I’m not as speedy of a reader as some of my friends and coworkers, but I do
get reading things every now and then. They often brag to me about finishing a novel in a couple of days (or
sometimes in just a couple of hours).
I’m nowhere that fast. In fact, it
can take me a good month or three to push my way through even one
Part of my problem is that I’m often reading four or five books at once.
Call me unfocused, but that’s how I read.
It’s that methodology that allowed me to finish three books within just a
few days of each other, and as it turned out, I liked all of them.
Mark Tatulli first intrigued me with his delightful syndicated comic
strip called Heart of the City. In that comic, a somewhat spastic,
celebrity-obsessed girl named Heart tells adults what’s what. Readers
naturally responded with “Awwww, so cute…”
But Lio is entirely different.
In fact, it comes across as a rather
sinister mix of the “Addams Family” and Calvin & Hobbes. Instead of a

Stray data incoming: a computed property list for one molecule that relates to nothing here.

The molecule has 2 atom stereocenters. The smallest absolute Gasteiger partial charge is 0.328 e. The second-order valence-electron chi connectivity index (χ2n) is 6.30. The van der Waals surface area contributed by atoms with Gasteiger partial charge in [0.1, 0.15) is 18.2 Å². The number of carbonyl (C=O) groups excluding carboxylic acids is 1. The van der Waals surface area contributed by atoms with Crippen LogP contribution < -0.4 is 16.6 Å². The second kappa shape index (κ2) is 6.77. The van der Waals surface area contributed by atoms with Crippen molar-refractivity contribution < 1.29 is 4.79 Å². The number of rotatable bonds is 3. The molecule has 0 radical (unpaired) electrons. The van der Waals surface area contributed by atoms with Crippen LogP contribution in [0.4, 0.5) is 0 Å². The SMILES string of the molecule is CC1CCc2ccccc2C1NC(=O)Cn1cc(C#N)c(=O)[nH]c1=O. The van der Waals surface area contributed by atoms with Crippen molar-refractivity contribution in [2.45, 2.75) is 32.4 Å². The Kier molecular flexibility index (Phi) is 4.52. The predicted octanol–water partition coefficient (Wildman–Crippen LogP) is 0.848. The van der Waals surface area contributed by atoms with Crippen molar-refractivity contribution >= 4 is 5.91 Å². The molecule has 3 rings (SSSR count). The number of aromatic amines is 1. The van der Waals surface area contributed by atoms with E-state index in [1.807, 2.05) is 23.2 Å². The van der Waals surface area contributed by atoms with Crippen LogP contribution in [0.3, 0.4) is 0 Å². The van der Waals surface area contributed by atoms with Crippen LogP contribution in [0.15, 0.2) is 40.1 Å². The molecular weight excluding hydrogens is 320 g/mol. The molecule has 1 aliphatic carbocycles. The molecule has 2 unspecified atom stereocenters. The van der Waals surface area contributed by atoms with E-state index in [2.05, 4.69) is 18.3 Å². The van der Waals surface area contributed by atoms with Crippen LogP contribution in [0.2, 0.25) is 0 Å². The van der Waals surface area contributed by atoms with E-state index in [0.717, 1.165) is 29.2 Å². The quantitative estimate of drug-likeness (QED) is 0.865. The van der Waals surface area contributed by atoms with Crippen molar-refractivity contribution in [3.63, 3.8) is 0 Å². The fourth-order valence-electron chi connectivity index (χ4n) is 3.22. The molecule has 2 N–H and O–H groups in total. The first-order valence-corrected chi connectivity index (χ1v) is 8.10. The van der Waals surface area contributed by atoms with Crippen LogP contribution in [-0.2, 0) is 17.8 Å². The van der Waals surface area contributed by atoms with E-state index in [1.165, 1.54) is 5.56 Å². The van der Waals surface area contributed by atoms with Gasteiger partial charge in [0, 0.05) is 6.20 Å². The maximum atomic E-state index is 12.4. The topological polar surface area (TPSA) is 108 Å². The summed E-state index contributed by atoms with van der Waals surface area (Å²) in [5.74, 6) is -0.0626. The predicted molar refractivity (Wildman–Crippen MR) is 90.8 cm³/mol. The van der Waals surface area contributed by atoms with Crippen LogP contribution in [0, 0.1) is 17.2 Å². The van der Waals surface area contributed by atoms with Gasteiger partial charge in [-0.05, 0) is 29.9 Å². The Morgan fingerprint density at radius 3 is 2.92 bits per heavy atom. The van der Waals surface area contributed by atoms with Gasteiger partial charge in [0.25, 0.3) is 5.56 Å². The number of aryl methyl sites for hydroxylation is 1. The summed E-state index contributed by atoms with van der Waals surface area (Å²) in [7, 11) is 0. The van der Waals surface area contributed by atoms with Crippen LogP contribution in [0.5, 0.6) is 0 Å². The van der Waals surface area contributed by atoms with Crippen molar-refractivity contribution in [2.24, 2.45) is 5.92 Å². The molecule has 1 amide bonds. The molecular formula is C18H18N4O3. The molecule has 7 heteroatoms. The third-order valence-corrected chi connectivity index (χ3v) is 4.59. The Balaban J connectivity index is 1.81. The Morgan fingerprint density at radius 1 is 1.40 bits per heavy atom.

pretend tiger as playmate, Lio has a full-grown squid that lives in his
Told almost entirely in pantomime, each comic strip in the 128-page book
features Lio in his seemingly eternal struggle to have fun.
itself is not really too unique — no, it’s his definition of ‘fun’ and
how it makes him far different the kids around him.
When they want lollipops, he wants a brain-on-a-stick. When they worry
about the monster under the bed, he’s trying to figure out how to make
friends with it. If they’re hoping to spend the afternoon playing
outside, he’s trying to figure out how to seed the clouds and brew a
With that attitude, Lio works unflinchingly to make the world a more
horrible place. He builds deadly robots, he invites alien invaders in
the door and he most certainly hopes that one day a vampire will suck
Indeed, it’s a high mix of strangeness, but it sure is loads of fun —
our kind of fun.
If you’re still not willing to believe me, check out the Lio comic strip feed, and after a week, you’ll be dying to get “A Squishy Cephalopod” of your very own.